What is Synthetic Phonics all about?

Most schools in the UK teach children how to read and write using phonics, as recommended by the current Government.  Synthetic phonics refers to synthesising, or blending, the sounds to read words. 

Learning to read using phonics isn’t a new concept, but in the past, it has been used in combination with other methods, such as ‘look and say’ and predicting words based on pictures or context.

At school, children quickly become familiar with ‘phonemes’ (sounds) and ‘graphemes’ (ways of writing down the sounds).  In some languages, learning phonics is easy because each phoneme has just one grapheme to represent it.  In the English language however, there are 44 phonemes, 120 graphemes and just 26 letters.  So, the same phoneme can be represented by different graphemes depending on the word, e.g.  hay, they, maid, ate.  Also, the same grapheme can represent different phonemes, e.g. ‘ch’ in ‘chop, chef, school.  

happy mother teaching her daughter the basic to read and write at home. toddler kindergarten student

When children first learn to read, it is the phonemes that are more important than the letter names.  Different schools use different phonics programmes, but it is likely that your child will learn their letter sounds in small groups together and then work on blending them to make words.  The first sound group is normally – ‘s, a, t, p, i, n’.   Once children know these sounds, they will be encouraged to blend them together to make words, such as ‘s – i – t’.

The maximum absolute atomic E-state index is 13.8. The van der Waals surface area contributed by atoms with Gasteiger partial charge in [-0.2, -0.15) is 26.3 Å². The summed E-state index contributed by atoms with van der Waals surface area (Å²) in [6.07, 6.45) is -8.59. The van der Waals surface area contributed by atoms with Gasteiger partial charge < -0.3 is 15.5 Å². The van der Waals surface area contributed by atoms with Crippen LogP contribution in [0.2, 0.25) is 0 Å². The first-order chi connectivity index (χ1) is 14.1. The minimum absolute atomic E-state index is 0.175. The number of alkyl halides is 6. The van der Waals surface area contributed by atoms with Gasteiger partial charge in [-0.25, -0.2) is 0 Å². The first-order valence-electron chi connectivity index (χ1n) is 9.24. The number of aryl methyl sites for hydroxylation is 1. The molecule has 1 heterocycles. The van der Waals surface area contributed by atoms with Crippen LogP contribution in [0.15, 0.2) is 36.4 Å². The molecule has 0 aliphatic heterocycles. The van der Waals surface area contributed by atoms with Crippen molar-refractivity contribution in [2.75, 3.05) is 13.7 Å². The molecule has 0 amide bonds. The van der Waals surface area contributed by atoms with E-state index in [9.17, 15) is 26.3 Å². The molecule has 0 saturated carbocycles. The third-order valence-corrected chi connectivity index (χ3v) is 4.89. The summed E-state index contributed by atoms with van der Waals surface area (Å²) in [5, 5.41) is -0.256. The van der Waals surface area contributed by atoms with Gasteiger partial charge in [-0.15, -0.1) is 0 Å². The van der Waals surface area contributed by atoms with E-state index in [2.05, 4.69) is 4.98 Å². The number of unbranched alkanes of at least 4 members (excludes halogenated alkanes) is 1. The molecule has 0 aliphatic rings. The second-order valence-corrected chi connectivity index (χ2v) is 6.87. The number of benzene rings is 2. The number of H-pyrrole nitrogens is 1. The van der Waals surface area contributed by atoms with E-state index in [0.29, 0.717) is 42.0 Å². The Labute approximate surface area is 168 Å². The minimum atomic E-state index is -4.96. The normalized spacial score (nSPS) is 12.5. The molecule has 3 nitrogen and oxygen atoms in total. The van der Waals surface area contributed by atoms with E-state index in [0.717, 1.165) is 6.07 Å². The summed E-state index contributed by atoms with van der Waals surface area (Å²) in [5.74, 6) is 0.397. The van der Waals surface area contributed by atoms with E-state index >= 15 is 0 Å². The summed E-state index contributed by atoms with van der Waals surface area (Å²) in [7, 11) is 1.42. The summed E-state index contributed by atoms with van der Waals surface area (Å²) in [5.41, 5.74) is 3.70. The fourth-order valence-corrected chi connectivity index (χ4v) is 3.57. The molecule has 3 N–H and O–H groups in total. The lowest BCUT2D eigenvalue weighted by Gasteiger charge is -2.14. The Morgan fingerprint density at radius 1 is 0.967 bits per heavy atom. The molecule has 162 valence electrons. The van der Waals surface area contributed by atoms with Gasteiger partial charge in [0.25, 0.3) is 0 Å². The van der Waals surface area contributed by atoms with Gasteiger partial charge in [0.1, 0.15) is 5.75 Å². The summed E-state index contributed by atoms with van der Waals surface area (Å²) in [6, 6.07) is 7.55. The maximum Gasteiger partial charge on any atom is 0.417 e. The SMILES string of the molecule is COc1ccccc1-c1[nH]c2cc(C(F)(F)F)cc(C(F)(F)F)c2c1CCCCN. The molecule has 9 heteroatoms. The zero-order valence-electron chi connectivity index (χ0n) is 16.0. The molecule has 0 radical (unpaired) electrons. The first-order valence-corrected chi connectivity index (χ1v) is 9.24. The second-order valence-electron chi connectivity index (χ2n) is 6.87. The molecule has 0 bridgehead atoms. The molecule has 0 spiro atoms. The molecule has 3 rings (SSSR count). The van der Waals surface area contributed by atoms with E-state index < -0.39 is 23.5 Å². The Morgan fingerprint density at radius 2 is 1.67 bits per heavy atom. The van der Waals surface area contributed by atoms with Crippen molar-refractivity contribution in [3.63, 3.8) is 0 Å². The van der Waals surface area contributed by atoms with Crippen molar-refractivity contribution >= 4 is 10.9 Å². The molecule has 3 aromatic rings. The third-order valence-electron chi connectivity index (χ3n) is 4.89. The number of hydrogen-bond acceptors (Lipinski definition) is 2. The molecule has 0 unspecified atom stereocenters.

The most important thing to get right when helping your child learn phonemes at home is to pronounce them correctly.  This might seem obvious, but your child should learn to say the sound at the beginning of ‘mat’  as ‘mm’ sound rather than ‘muh’.  There are lots of websites to help with letter sound pronunciation, such as www.oxfordowl.co.uk – (follow the link for ‘expert help’.)

The more you can do at home to help children recognise and say letter sounds, the better. The speedier children become at recognising letter sounds, the easier it becomes to blend them together and learn to read.

Using phoneme flashcards can be a helpful way to introduce the sounds. These can bought or homemade.  Play as many games as you can to reinforce the sounds such as:

  1. Phonics tray games – Collect a range of objects on a tray and get children to identify which one begins / ends with / includes particular phonemes or graphemes (using flashcards). 
  2. I Spy  – Using flashcards.  It’s an old favourite, but still works.  Use the flashcards to help build the link between the letter and its associated sound.
  3. Magnetic Letters  – Make the most of these on your fridge and around the house.  These can be easily moved around to make different words – nonsense words as well as real.
  4. Shaving Foam! – Have fun practising writing letter sounds with your finger in shaving foam on your kitchen table.  If you want to get really messy – add a little paint!